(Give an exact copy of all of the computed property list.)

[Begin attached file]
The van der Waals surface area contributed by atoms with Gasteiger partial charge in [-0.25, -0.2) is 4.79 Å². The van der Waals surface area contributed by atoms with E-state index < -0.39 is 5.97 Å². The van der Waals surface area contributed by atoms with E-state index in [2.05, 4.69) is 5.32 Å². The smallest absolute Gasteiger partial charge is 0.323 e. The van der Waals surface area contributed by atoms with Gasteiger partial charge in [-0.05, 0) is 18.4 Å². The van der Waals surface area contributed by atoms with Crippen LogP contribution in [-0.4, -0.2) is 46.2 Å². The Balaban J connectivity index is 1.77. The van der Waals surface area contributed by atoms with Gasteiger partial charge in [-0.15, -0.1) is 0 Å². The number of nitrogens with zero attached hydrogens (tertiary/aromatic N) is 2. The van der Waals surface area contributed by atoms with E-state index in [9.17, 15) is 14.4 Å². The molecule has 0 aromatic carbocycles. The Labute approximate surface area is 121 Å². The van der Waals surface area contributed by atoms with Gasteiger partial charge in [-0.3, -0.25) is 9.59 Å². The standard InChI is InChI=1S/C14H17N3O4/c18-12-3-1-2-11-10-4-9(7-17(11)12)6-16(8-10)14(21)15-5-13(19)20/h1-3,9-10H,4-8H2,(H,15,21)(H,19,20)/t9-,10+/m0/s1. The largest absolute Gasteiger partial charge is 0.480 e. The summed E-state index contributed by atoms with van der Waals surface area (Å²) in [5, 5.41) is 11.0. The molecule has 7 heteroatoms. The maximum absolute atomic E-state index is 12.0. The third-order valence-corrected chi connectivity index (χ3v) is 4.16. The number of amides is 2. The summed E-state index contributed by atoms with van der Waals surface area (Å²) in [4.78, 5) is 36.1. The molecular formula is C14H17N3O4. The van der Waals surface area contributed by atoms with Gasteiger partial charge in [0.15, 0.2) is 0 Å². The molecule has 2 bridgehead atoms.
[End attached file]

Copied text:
The van der Waals surface area contributed by atoms with Gasteiger partial charge in [-0.25, -0.2) is 4.79 Å². The van der Waals surface area contributed by atoms with E-state index < -0.39 is 5.97 Å². The van der Waals surface area contributed by atoms with E-state index in [2.05, 4.69) is 5.32 Å². The smallest absolute Gasteiger partial charge is 0.323 e. The van der Waals surface area contributed by atoms with Gasteiger partial charge in [-0.05, 0) is 18.4 Å². The van der Waals surface area contributed by atoms with Crippen LogP contribution in [-0.4, -0.2) is 46.2 Å². The Balaban J connectivity index is 1.77. The van der Waals surface area contributed by atoms with Gasteiger partial charge in [-0.15, -0.1) is 0 Å². The number of nitrogens with zero attached hydrogens (tertiary/aromatic N) is 2. The van der Waals surface area contributed by atoms with E-state index in [9.17, 15) is 14.4 Å². The molecule has 0 aromatic carbocycles. The Labute approximate surface area is 121 Å². The van der Waals surface area contributed by atoms with Gasteiger partial charge in [-0.3, -0.25) is 9.59 Å². The standard InChI is InChI=1S/C14H17N3O4/c18-12-3-1-2-11-10-4-9(7-17(11)12)6-16(8-10)14(21)15-5-13(19)20/h1-3,9-10H,4-8H2,(H,15,21)(H,19,20)/t9-,10+/m0/s1. The largest absolute Gasteiger partial charge is 0.480 e. The summed E-state index contributed by atoms with van der Waals surface area (Å²) in [5, 5.41) is 11.0. The molecule has 7 heteroatoms. The maximum absolute atomic E-state index is 12.0. The third-order valence-corrected chi connectivity index (χ3v) is 4.16. The number of amides is 2. The summed E-state index contributed by atoms with van der Waals surface area (Å²) in [4.78, 5) is 36.1. The molecular formula is C14H17N3O4. The van der Waals surface area contributed by atoms with Gasteiger partial charge in [0.15, 0.2) is 0 Å². The molecule has 2 bridgehead atoms.